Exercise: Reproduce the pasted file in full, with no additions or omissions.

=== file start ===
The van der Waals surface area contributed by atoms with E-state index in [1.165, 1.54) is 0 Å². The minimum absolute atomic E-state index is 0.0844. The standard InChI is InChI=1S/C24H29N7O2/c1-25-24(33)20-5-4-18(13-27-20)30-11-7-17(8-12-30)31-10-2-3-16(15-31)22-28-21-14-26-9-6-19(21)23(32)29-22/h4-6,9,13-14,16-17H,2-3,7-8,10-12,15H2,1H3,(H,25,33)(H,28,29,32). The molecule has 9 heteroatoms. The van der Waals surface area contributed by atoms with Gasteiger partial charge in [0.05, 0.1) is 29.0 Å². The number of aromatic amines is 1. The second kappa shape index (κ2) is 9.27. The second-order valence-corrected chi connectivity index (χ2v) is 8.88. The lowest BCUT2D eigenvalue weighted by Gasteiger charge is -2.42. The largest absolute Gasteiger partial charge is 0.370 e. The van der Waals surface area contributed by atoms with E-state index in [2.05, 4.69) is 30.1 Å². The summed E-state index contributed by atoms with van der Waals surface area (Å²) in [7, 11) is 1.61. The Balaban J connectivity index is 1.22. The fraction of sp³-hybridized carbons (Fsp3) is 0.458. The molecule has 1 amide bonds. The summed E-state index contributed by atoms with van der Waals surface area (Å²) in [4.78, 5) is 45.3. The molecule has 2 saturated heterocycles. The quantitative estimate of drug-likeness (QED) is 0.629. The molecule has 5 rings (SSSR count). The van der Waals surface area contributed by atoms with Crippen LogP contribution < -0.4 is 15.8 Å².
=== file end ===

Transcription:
The van der Waals surface area contributed by atoms with E-state index in [1.165, 1.54) is 0 Å². The minimum absolute atomic E-state index is 0.0844. The standard InChI is InChI=1S/C24H29N7O2/c1-25-24(33)20-5-4-18(13-27-20)30-11-7-17(8-12-30)31-10-2-3-16(15-31)22-28-21-14-26-9-6-19(21)23(32)29-22/h4-6,9,13-14,16-17H,2-3,7-8,10-12,15H2,1H3,(H,25,33)(H,28,29,32). The molecule has 9 heteroatoms. The van der Waals surface area contributed by atoms with Gasteiger partial charge in [0.05, 0.1) is 29.0 Å². The number of aromatic amines is 1. The second kappa shape index (κ2) is 9.27. The second-order valence-corrected chi connectivity index (χ2v) is 8.88. The lowest BCUT2D eigenvalue weighted by Gasteiger charge is -2.42. The largest absolute Gasteiger partial charge is 0.370 e. The van der Waals surface area contributed by atoms with E-state index in [2.05, 4.69) is 30.1 Å². The summed E-state index contributed by atoms with van der Waals surface area (Å²) in [7, 11) is 1.61. The Balaban J connectivity index is 1.22. The fraction of sp³-hybridized carbons (Fsp3) is 0.458. The molecule has 1 amide bonds. The summed E-state index contributed by atoms with van der Waals surface area (Å²) in [4.78, 5) is 45.3. The molecule has 2 saturated heterocycles. The quantitative estimate of drug-likeness (QED) is 0.629. The molecule has 5 rings (SSSR count). The van der Waals surface area contributed by atoms with Crippen LogP contribution < -0.4 is 15.8 Å².